Haarmann speaks out on German lockstep row

Wilhelm Haarmann was prepared for his fate last week. The joint founder of Haarmann Hemmelrath turned up to the partner meeting with a resignation letter ready to be signed.

“I’d prepared my statement of resignation, but I didn’t go there to do that,” Haarmann told The Lawyer.

As first revealed on www.thelawyer.com (25 July), Haarmann terminated his partnership as of 30 June 2006 at a partner meeting held over the weekend of 23-24 July.

Haarmann said the decision was not down to one big event, but to a series of smaller events over a longer period of time.

“For the past two to three years I’ve been pretty unhappy with the some of the decisions the firm has made,” he explained.

Sources at Haarmann Hemmelrath claim that Haarmann quit over the allocation of lockstep points.

Last year the firm changed its ‘eat what you kill’ style of remuneration into a lockstep system following a vote by partners.

Points at the top of the lockstep are 32, but it is understood that Haarmann was on 35. The allocation commission put forward a motion to reduce Haarman’s points to 30, which was passed by the partners.

Haarmann declined to comment on the details, but said that he was in favour of the lockstep system and the points reallocation, but not of the “methodology” used by the firm.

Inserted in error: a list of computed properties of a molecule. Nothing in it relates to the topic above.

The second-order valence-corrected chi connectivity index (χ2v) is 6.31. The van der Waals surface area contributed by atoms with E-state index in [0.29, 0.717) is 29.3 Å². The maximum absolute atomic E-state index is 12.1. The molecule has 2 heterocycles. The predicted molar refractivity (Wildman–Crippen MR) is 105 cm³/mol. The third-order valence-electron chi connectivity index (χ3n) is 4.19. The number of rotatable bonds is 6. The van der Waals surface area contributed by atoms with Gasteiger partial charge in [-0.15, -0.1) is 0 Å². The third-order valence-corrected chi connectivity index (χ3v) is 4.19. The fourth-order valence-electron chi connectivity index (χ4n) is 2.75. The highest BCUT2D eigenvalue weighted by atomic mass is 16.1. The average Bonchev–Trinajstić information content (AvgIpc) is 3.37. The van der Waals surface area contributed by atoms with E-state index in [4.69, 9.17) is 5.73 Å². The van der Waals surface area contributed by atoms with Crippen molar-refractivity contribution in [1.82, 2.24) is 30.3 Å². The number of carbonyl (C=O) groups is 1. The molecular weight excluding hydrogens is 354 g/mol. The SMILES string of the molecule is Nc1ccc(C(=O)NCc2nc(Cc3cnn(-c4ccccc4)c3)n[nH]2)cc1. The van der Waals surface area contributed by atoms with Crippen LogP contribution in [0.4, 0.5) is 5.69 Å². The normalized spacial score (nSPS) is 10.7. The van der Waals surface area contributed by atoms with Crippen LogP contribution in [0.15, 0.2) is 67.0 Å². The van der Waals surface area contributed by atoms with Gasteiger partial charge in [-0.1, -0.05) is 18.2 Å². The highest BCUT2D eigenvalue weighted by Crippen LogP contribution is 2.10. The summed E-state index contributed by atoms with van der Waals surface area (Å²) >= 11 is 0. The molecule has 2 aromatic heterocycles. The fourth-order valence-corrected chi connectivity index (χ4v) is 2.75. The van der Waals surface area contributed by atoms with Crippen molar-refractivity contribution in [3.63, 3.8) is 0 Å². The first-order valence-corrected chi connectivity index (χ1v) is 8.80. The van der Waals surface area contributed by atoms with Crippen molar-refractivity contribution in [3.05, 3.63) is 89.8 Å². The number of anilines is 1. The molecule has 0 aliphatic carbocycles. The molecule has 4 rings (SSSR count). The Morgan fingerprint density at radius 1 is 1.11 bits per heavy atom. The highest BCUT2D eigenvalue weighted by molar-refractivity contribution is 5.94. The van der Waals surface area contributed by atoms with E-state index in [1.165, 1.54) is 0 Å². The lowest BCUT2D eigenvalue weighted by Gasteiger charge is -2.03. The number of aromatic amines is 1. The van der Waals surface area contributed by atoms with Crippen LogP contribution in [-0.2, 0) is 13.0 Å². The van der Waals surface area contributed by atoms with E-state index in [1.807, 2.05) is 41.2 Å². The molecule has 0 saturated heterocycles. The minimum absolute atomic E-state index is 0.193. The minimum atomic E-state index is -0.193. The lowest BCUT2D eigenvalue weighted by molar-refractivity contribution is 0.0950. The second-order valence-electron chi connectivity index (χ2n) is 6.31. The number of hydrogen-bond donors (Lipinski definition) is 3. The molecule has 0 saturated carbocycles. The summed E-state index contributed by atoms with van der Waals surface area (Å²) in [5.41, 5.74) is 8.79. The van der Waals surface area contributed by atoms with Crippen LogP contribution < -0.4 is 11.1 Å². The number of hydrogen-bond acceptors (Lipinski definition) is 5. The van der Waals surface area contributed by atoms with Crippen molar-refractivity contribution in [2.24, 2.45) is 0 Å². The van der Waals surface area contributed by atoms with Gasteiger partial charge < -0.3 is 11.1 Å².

Haarmann set up the firm in 1987 with Alexander Hemmelrath in Munich. Over the past few years the firm has undergone a rapid expansion and now has 22 offices in 13 countries. Haarmann has overseen much of the expansion and claims that he feels betrayed by the storm of criticism that has come his way.

“In 2001-02, when I drove forward the expansion, I was criticised. Now those same people are pleased that offices like London and Moscow are profitable,” he said.

Haarmann is due to leave the firm in a year’s time, but he is not sure if the firm will ask him to leave before then. Whatever the details of his departure, Haarmann says he has no plans to retire.

In a statement responding to the departure, Jeff Thinnes, a member of the management board of Haarmann Hemmelrath, said: “We of course regret the resignation of Wilhelm Haarmann, but we also understand and accept his personal decision.”

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